Jobs Change but Value of Education Endures
Among the many things I enjoy about my work as president of Ohio Wesleyan is the opportunity several times a year to visit with prospective students and their parents. I often begin these conversations by asking the students two questions:
“If you can imagine 25 years after your college graduation, how many of you will be in jobs that exist today?” The answer to that question is “some.” New jobs are created every day, and many of the jobs our graduates hold today did not exist 25 years ago. But then I ask, “If you can imagine 25 years after your college graduation, how many of you will be in jobs that utilize exclusively knowledge and technologies that exist today?” And of course the answer to that question is “none.” By some accounts, knowledge now doubles annually. Technologies change daily.
This for me points to the abiding benefit of a liberal arts education. While we care about the knowledge our students acquire, the more important benefit of their education is the way it cultivates capacities for lifelong learning and for leadership in a rapidly changing world. These capacities include critical and analytical thinking, the ability to communicate persuasively in written and oral form, the ability to work in teams to develop innovative solutions to complex problems, the ability to explore big problems from the perspective of multiple disciplines, empathy and the ability to work with individuals from diverse backgrounds and perspectives, and a moral compass to do things in an ethical way. These are the hallmarks of an education that prepares graduates for a lifetime of accomplishment and fulfillment, regardless of their area of professional interest.
When corporate CEOs were asked by the Association of American Colleges & Universities’ Liberal Education & America’s Promise program what they valued most in recent college graduates they would like to hire, the answers included the following:
- Nearly all employers surveyed (95 percent) say they give hiring preference to college graduates with skills that will enable them to contribute to innovation in the workplace.
- Nearly all those surveyed (93 percent) say that “a demonstrated capacity to think critically, communicate clearly, and solve complex problems is more important than (a candidate’s) undergraduate major.”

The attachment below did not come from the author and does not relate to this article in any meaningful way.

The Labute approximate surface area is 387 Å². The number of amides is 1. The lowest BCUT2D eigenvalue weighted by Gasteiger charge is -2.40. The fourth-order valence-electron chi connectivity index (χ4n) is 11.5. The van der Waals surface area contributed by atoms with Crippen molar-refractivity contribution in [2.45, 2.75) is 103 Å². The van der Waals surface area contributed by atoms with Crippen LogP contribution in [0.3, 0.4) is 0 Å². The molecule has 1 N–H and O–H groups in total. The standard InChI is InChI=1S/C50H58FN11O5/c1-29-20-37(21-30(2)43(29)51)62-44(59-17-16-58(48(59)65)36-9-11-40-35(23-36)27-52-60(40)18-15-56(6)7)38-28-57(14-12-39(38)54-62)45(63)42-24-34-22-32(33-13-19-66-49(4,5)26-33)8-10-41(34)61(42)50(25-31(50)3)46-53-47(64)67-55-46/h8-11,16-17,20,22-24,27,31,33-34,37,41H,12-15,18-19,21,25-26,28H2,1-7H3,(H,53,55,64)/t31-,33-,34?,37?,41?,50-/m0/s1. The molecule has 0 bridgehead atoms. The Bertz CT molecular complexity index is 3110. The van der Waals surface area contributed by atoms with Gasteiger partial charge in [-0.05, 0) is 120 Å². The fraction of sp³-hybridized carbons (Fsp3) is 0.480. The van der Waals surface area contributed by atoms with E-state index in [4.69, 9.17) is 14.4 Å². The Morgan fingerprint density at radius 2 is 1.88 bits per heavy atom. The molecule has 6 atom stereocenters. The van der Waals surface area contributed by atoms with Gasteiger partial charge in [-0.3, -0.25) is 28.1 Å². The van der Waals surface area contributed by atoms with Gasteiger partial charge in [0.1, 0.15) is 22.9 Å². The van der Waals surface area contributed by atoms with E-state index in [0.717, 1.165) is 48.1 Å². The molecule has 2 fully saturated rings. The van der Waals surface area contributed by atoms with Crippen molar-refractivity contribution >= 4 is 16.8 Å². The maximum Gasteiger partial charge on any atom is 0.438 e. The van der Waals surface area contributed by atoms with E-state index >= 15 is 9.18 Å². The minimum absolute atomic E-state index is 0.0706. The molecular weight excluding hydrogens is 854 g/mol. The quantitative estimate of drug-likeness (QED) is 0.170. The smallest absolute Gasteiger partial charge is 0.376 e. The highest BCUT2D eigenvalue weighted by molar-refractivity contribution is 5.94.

- More than 9 in 10 of those surveyed say it is important that those they hire demonstrate ethical judgment and integrity, intercultural skills, and the capacity for continued new learning.
- More than 75% of employers say they want more emphasis on key areas, including: critical thinking, complex problem-solving, written and oral communication, and applied knowledge in real-world settings.
- 80 percent of employers agree that, regardless of their major, all college students should acquire broad knowledge in the liberal arts and sciences.
It’s hard to fathom today what members of the Class of 2017 will be doing professionally when OWU celebrates its bicentennial in 2042. But I am confident that with the benefits of a liberal arts education that connects rigorous classroom education with robust practical real-world experiences, our graduates are ready for the world that awaits them.
When the class that graduated in 1992 gathered for its 25-year reunion in the spring, members of the class were given letters they wrote to themselves on the occasion of their graduation 25 years ago. The letters had been sealed for a quarter of a century until they were opened, one by one, as the class gathered back on campus. The letters serve as a reminder of how much can change in 25 years.
You can read the story of those letters in this issue of the magazine. As you read these stories, I invite you to think about the timeless benefit of the education offered at OWU. At OWU, the enduring values of a liberal arts education continue to prepare graduates for lives of leadership and service in every sector of our society. I am grateful for your role in sustaining this legacy.
President, Ohio Wesleyan University